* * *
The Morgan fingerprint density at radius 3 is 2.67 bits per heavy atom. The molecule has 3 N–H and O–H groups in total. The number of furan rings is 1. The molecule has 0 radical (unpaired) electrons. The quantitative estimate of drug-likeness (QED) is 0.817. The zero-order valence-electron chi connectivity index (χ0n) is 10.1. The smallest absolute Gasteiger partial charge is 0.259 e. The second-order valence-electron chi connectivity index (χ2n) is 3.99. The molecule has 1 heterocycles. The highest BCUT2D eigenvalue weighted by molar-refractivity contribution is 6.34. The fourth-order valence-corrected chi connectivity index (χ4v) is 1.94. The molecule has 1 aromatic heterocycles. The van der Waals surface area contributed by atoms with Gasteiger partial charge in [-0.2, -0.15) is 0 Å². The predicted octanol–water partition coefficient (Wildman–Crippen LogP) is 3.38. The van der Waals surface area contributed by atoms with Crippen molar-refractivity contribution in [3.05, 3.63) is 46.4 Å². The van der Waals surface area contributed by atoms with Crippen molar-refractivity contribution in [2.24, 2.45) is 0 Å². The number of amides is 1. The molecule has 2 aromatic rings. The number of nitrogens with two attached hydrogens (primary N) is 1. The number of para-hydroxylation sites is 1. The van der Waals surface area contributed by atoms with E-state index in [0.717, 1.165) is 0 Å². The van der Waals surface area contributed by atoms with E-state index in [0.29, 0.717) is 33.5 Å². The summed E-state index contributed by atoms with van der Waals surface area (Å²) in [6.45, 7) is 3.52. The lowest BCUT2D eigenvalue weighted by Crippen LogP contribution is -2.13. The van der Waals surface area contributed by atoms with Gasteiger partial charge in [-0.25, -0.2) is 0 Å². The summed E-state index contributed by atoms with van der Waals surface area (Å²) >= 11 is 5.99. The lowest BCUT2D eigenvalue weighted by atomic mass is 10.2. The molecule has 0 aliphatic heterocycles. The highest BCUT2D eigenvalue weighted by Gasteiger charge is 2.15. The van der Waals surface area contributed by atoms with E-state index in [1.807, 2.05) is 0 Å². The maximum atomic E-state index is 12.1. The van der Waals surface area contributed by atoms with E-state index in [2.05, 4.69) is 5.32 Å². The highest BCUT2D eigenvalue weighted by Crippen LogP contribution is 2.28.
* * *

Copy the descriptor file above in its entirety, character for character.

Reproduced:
The Morgan fingerprint density at radius 3 is 2.67 bits per heavy atom. The molecule has 3 N–H and O–H groups in total. The number of furan rings is 1. The molecule has 0 radical (unpaired) electrons. The quantitative estimate of drug-likeness (QED) is 0.817. The zero-order valence-electron chi connectivity index (χ0n) is 10.1. The smallest absolute Gasteiger partial charge is 0.259 e. The second-order valence-electron chi connectivity index (χ2n) is 3.99. The molecule has 1 heterocycles. The highest BCUT2D eigenvalue weighted by molar-refractivity contribution is 6.34. The fourth-order valence-corrected chi connectivity index (χ4v) is 1.94. The molecule has 1 aromatic heterocycles. The van der Waals surface area contributed by atoms with Gasteiger partial charge in [-0.2, -0.15) is 0 Å². The predicted octanol–water partition coefficient (Wildman–Crippen LogP) is 3.38. The van der Waals surface area contributed by atoms with Crippen molar-refractivity contribution in [3.05, 3.63) is 46.4 Å². The van der Waals surface area contributed by atoms with Crippen molar-refractivity contribution in [2.24, 2.45) is 0 Å². The number of amides is 1. The molecule has 2 aromatic rings. The number of nitrogens with two attached hydrogens (primary N) is 1. The number of para-hydroxylation sites is 1. The van der Waals surface area contributed by atoms with E-state index in [0.717, 1.165) is 0 Å². The van der Waals surface area contributed by atoms with E-state index in [0.29, 0.717) is 33.5 Å². The summed E-state index contributed by atoms with van der Waals surface area (Å²) in [6.45, 7) is 3.52. The lowest BCUT2D eigenvalue weighted by Crippen LogP contribution is -2.13. The van der Waals surface area contributed by atoms with Gasteiger partial charge in [-0.25, -0.2) is 0 Å². The summed E-state index contributed by atoms with van der Waals surface area (Å²) >= 11 is 5.99. The lowest BCUT2D eigenvalue weighted by atomic mass is 10.2. The molecule has 0 aliphatic heterocycles. The highest BCUT2D eigenvalue weighted by Gasteiger charge is 2.15. The van der Waals surface area contributed by atoms with E-state index in [1.807, 2.05) is 0 Å². The maximum atomic E-state index is 12.1. The van der Waals surface area contributed by atoms with E-state index in [2.05, 4.69) is 5.32 Å². The highest BCUT2D eigenvalue weighted by Crippen LogP contribution is 2.28.